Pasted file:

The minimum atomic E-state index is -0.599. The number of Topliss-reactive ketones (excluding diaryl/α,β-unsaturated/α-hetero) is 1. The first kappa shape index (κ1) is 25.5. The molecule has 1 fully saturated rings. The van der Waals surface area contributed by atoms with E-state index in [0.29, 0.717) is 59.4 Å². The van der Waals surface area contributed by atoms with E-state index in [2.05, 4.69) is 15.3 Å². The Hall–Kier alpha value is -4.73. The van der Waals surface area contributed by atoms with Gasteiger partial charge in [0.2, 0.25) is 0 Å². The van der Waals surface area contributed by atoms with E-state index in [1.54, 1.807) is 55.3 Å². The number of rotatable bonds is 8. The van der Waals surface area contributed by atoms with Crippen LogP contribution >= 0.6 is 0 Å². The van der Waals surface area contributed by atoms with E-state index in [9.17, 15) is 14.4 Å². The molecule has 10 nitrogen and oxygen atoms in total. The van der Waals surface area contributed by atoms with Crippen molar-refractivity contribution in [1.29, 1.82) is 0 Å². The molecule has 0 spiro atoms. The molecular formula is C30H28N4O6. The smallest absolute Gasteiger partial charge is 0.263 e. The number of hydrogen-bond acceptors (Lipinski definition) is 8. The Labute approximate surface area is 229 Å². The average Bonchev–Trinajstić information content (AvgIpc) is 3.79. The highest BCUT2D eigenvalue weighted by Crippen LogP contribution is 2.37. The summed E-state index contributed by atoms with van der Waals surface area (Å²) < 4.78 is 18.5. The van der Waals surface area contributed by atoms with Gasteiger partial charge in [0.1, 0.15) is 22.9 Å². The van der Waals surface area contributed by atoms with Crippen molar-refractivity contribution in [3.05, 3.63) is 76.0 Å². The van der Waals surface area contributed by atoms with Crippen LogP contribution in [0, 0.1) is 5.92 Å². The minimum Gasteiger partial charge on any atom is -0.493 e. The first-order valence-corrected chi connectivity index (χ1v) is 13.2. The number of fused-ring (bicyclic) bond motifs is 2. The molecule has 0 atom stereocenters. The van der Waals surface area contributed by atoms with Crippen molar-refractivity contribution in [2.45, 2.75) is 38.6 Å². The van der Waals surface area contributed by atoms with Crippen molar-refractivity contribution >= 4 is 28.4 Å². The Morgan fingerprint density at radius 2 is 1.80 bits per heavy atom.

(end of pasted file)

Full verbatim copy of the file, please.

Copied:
The minimum atomic E-state index is -0.599. The number of Topliss-reactive ketones (excluding diaryl/α,β-unsaturated/α-hetero) is 1. The first kappa shape index (κ1) is 25.5. The molecule has 1 fully saturated rings. The van der Waals surface area contributed by atoms with E-state index in [0.29, 0.717) is 59.4 Å². The van der Waals surface area contributed by atoms with E-state index in [2.05, 4.69) is 15.3 Å². The Hall–Kier alpha value is -4.73. The van der Waals surface area contributed by atoms with Gasteiger partial charge in [0.2, 0.25) is 0 Å². The van der Waals surface area contributed by atoms with E-state index in [1.54, 1.807) is 55.3 Å². The number of rotatable bonds is 8. The van der Waals surface area contributed by atoms with Crippen LogP contribution >= 0.6 is 0 Å². The van der Waals surface area contributed by atoms with E-state index in [9.17, 15) is 14.4 Å². The molecule has 10 nitrogen and oxygen atoms in total. The van der Waals surface area contributed by atoms with Crippen molar-refractivity contribution in [1.29, 1.82) is 0 Å². The molecule has 0 spiro atoms. The molecular formula is C30H28N4O6. The smallest absolute Gasteiger partial charge is 0.263 e. The number of hydrogen-bond acceptors (Lipinski definition) is 8. The Labute approximate surface area is 229 Å². The average Bonchev–Trinajstić information content (AvgIpc) is 3.79. The highest BCUT2D eigenvalue weighted by Crippen LogP contribution is 2.37. The summed E-state index contributed by atoms with van der Waals surface area (Å²) < 4.78 is 18.5. The van der Waals surface area contributed by atoms with Gasteiger partial charge in [0.1, 0.15) is 22.9 Å². The van der Waals surface area contributed by atoms with Crippen molar-refractivity contribution in [3.05, 3.63) is 76.0 Å². The van der Waals surface area contributed by atoms with Crippen LogP contribution in [0, 0.1) is 5.92 Å². The minimum Gasteiger partial charge on any atom is -0.493 e. The first-order valence-corrected chi connectivity index (χ1v) is 13.2. The number of fused-ring (bicyclic) bond motifs is 2. The molecule has 0 atom stereocenters. The van der Waals surface area contributed by atoms with Crippen molar-refractivity contribution in [2.45, 2.75) is 38.6 Å². The van der Waals surface area contributed by atoms with Crippen molar-refractivity contribution >= 4 is 28.4 Å². The Morgan fingerprint density at radius 2 is 1.80 bits per heavy atom.